The Chaplin character, on screen, faced many challenges and yet he stayed optimistic through the struggles. He inspired a nation and world that was faced with poverty and depression. Perhaps people who watched his movies found a spark of hope for a better life as they watched his feisty spirit race across the screen. His ingenious comic solutions to problems and adversity can motivate and inspire us too.

What can those who run a business learn from this legend of Hollywood?

1)  Perseverance. Chaplin on the screen never gave up. In a film about the 1849 Rush to Alaska titled, The Gold Rush, Little Charlie fought some big Goliaths, including a band of villains, a fierce bear, and a huge and very hungry man who at one point wanted to eat Charlie! This is the funny movie where Charlie  suggests that they eat their shoes, rather than each other, and the hilarious moment as the two are seen munching, like spaghetti, on shoelaces and attempt to chew a shoe sole that is as tougher than a $5.00 steak.  In other films he would inspire us as he helped a street orphan or rescue a distressed maiden. He even saved a country in his film about WWII entitled, The Great Dictator. In the end somehow Charlie persevered, found solutions and saved the day. That is inspirational.

Off screen Charlie Chaplin struggled with giants such as studio heads and others who would attempt to stifle his creativity.  After many disputes about creative outcomes of his films pressured by the studio heads on Chaplin’s artistic ability he finally created his own independent film company. He was instrumental in getting his friends Douglas Fairbanks and Mary Pickford to join him in the creation of a new kind of film company – United Artists.  Its purpose was to put the artists and creators first in the creative business of film making.

2)  Vision. Chaplin was true to himself and his vision.  He had a clear vision for what he wanted to achieve and he did not vary from his mission.  If a film succeeded or failed artistically, he was where the buck stopped. He took the responsibility and along with that came great rewards.  In business we need to have a clear vision and take reasonable risks to achieve the goal. The outcome can result in the rewards that come with success.

3)  Optimism. Charlie Chaplin projected optimism in his films and this was encouraging to his audiences. Audiences were encouraged by this optimistic attitude. Everyone likes to be around those who are optimistic.  This attitude in us and our business will make us more appealing to our coworkers and customers.

4)  Excellence. Chaplin’s excellence in film making came from years of experience doing the sometimes difficult work of comedy in the comedy clubs of his day, the music halls. These variety shows were in theaters in the rough and tumble small and mid-sized villages as well as inner city factory areas across England.  This school of hard knocks taught him the skills needed to make an audience laugh. He instinctively knew what was funny.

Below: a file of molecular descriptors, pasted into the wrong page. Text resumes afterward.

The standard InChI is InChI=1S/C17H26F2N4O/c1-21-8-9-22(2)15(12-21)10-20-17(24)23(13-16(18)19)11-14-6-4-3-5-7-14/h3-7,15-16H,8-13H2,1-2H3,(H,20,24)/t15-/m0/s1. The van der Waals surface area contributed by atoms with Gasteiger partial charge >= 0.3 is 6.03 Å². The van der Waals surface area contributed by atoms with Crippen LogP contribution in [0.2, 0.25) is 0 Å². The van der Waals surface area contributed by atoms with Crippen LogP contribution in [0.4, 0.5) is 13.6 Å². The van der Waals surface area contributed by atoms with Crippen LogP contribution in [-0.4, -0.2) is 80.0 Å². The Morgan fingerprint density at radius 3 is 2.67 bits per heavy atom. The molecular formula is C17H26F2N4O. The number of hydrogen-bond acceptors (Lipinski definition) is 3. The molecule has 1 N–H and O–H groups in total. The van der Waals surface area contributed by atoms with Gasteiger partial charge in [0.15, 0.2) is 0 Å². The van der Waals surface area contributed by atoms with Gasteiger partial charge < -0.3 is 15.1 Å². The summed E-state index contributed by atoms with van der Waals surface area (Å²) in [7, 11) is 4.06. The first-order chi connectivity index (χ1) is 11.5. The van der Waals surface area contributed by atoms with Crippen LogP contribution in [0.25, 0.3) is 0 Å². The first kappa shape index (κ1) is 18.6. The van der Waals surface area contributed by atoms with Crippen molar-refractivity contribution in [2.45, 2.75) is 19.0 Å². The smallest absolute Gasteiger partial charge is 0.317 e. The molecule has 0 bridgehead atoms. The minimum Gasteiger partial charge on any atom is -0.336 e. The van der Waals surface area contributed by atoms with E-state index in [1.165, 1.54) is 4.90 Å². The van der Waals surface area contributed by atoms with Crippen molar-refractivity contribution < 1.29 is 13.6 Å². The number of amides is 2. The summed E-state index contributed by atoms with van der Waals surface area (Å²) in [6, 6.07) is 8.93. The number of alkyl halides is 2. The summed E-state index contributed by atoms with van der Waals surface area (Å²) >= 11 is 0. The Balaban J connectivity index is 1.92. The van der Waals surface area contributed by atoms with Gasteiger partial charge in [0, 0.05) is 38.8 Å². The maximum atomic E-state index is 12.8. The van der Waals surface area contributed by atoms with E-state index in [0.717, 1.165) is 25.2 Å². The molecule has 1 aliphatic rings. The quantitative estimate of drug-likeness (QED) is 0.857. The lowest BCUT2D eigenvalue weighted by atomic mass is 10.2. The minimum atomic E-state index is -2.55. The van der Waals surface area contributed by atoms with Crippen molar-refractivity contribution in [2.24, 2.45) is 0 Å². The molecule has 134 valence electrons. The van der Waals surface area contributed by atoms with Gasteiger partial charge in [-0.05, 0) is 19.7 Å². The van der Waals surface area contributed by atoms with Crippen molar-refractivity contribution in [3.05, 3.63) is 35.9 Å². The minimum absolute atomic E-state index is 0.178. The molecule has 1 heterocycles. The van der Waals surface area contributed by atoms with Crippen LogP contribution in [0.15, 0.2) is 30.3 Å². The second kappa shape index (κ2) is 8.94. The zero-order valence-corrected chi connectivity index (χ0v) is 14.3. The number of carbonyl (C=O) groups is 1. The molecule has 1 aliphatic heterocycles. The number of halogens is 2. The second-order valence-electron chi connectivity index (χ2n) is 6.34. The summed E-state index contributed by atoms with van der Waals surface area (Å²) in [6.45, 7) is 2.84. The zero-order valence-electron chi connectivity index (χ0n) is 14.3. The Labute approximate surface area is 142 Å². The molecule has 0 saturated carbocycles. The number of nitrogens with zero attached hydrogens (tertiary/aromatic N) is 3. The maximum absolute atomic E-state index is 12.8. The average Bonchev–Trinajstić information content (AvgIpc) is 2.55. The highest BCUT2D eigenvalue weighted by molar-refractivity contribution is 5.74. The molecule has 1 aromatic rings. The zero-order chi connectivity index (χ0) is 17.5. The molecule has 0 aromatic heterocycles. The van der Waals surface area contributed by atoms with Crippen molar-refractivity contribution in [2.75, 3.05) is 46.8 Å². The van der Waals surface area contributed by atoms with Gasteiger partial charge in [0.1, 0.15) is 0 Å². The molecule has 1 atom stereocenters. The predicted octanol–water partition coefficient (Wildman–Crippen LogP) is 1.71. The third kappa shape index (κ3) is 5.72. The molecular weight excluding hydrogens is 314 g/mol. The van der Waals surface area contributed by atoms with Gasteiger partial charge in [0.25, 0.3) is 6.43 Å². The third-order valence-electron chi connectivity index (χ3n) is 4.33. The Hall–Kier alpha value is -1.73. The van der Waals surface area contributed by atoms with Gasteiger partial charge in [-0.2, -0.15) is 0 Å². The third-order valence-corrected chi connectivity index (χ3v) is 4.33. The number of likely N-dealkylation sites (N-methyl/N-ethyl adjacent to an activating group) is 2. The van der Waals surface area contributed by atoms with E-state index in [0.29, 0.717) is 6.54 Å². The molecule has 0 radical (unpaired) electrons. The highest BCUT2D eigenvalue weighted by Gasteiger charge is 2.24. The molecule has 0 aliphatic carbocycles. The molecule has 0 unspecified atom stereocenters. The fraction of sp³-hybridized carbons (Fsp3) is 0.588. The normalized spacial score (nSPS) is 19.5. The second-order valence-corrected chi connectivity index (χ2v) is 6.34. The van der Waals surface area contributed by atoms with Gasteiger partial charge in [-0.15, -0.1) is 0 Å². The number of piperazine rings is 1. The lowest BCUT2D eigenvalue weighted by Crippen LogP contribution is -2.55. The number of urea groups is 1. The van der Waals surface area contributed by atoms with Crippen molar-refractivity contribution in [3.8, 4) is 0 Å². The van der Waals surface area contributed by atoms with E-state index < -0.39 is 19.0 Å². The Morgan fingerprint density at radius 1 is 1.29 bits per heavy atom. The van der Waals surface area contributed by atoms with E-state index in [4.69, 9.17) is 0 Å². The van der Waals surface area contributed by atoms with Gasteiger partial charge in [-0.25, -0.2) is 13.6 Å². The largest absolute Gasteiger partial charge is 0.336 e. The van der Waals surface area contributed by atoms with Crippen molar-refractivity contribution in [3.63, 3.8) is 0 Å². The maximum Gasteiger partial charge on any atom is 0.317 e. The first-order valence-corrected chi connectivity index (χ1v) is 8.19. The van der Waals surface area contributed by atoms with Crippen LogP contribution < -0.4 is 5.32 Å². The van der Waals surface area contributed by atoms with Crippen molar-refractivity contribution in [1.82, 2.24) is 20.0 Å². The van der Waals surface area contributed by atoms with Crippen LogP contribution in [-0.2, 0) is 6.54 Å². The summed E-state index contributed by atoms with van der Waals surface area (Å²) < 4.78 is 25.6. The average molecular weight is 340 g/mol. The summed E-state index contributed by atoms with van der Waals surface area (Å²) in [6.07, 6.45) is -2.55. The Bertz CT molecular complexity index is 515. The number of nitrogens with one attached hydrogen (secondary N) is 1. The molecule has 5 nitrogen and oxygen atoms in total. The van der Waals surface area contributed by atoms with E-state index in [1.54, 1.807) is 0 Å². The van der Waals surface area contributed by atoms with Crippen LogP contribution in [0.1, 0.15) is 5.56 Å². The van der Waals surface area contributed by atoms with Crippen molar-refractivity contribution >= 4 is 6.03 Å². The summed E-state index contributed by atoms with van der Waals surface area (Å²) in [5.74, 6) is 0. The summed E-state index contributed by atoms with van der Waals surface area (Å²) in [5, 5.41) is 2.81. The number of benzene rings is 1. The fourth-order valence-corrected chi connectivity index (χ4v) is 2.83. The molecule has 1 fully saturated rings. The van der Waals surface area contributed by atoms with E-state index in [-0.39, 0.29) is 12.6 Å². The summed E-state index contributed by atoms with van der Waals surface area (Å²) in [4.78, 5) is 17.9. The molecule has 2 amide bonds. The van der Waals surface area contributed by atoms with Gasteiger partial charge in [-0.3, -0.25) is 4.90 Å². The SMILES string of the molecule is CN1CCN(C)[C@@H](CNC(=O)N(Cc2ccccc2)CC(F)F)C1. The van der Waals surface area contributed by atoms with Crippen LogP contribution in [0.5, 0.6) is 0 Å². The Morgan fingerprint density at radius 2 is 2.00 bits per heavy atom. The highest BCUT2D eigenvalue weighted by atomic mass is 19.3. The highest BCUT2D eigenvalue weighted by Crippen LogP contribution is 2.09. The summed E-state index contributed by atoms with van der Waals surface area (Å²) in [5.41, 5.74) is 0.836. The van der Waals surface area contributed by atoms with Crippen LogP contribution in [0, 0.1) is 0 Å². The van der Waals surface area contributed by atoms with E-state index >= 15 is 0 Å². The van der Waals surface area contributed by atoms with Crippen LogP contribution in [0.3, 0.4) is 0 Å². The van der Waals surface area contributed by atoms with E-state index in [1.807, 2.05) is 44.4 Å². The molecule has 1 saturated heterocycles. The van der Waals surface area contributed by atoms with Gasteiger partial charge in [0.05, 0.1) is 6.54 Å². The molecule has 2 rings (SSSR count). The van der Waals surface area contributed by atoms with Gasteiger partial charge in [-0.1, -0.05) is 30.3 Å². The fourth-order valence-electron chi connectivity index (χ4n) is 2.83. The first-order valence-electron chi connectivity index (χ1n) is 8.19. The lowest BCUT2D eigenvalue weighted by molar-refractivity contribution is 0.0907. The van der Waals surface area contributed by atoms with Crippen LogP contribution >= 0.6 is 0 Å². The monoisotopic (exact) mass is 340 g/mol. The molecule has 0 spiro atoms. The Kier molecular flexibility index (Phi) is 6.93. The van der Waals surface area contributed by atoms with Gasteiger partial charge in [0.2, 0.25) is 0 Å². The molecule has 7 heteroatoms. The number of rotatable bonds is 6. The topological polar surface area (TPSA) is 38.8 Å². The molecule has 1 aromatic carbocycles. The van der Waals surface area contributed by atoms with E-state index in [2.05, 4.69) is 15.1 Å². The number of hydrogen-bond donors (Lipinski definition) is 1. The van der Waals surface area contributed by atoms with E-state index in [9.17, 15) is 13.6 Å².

Excellence comes from striving to do our best at all times.  We also need to continue to train and study to improve ourselves and our businesses.

I suggest that you might want to go and rent or purchase a Chaplin movie, laugh, and lift your spirits.  You may also consider ways to implement these ideas into your work.

You can bring humor to the workplace with my motivational keynote program. Discover more at

Excellence in Service

February 15, 2010

In today’s competitive economy some times the only difference between products is the customer service. Two stores may sell the exact same thing, but the customer’s perceptiopn of how they were treated will make a huge difference in their loyalty to that store.  In other services, from lawyers and real estate, to auto repair or tire sales the products or services may be similar or seem similar to the customer so there needs to be that extra thing that makes you stand out.

Excellence in service can be the thing that brings the customer into your business again and again.  Car shops can encourage their staff to give a friendly smile or even take some extra time to explain the problem with the vehicle.

Here is a short Customer Service Checklist.

Answer the Phone. It is surprising how many people deliberately do not pick up the phone at their business and let it roll over to a taped message and then use that message to screen the caller for some general purpose.